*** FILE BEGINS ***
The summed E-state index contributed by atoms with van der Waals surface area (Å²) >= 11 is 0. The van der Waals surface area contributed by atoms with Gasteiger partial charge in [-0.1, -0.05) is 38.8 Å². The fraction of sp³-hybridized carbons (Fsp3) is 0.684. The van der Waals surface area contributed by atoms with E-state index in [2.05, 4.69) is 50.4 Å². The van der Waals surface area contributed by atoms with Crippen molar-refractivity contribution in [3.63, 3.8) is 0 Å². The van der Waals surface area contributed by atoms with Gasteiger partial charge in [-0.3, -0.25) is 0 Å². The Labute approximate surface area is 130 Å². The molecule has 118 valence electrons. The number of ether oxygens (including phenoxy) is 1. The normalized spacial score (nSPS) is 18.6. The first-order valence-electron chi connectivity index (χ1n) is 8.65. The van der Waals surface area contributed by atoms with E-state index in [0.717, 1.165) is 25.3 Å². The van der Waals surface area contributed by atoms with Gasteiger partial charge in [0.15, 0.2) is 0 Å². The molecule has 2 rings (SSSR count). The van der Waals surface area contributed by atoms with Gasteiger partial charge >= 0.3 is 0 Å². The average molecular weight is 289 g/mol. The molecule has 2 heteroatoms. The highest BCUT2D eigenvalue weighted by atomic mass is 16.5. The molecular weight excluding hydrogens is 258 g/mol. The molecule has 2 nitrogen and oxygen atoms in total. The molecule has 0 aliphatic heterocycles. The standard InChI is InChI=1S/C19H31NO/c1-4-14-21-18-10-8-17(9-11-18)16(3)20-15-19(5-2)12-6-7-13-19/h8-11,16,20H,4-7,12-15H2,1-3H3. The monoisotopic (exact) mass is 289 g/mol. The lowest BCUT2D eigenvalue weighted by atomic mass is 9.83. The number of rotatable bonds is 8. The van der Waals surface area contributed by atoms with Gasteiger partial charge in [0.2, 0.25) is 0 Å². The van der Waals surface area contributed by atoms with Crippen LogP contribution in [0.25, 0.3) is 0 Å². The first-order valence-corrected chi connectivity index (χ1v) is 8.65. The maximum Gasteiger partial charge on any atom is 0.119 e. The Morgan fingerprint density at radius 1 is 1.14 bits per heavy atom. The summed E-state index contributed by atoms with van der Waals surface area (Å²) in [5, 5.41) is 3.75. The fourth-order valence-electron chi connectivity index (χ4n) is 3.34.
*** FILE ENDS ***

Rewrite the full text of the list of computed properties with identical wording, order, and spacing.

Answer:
The summed E-state index contributed by atoms with van der Waals surface area (Å²) >= 11 is 0. The van der Waals surface area contributed by atoms with Gasteiger partial charge in [-0.1, -0.05) is 38.8 Å². The fraction of sp³-hybridized carbons (Fsp3) is 0.684. The van der Waals surface area contributed by atoms with E-state index in [2.05, 4.69) is 50.4 Å². The van der Waals surface area contributed by atoms with Crippen molar-refractivity contribution in [3.63, 3.8) is 0 Å². The van der Waals surface area contributed by atoms with Gasteiger partial charge in [-0.3, -0.25) is 0 Å². The Labute approximate surface area is 130 Å². The molecule has 118 valence electrons. The number of ether oxygens (including phenoxy) is 1. The normalized spacial score (nSPS) is 18.6. The first-order valence-electron chi connectivity index (χ1n) is 8.65. The van der Waals surface area contributed by atoms with E-state index in [0.717, 1.165) is 25.3 Å². The van der Waals surface area contributed by atoms with Gasteiger partial charge in [0.15, 0.2) is 0 Å². The molecule has 2 rings (SSSR count). The van der Waals surface area contributed by atoms with Gasteiger partial charge >= 0.3 is 0 Å². The average molecular weight is 289 g/mol. The molecule has 2 heteroatoms. The highest BCUT2D eigenvalue weighted by atomic mass is 16.5. The molecular weight excluding hydrogens is 258 g/mol. The molecule has 2 nitrogen and oxygen atoms in total. The molecule has 0 aliphatic heterocycles. The standard InChI is InChI=1S/C19H31NO/c1-4-14-21-18-10-8-17(9-11-18)16(3)20-15-19(5-2)12-6-7-13-19/h8-11,16,20H,4-7,12-15H2,1-3H3. The monoisotopic (exact) mass is 289 g/mol. The lowest BCUT2D eigenvalue weighted by atomic mass is 9.83. The number of rotatable bonds is 8. The van der Waals surface area contributed by atoms with Gasteiger partial charge in [0.2, 0.25) is 0 Å². The van der Waals surface area contributed by atoms with Crippen LogP contribution in [0.25, 0.3) is 0 Å². The first-order valence-corrected chi connectivity index (χ1v) is 8.65. The maximum Gasteiger partial charge on any atom is 0.119 e. The Morgan fingerprint density at radius 1 is 1.14 bits per heavy atom. The summed E-state index contributed by atoms with van der Waals surface area (Å²) in [5, 5.41) is 3.75. The fourth-order valence-electron chi connectivity index (χ4n) is 3.34.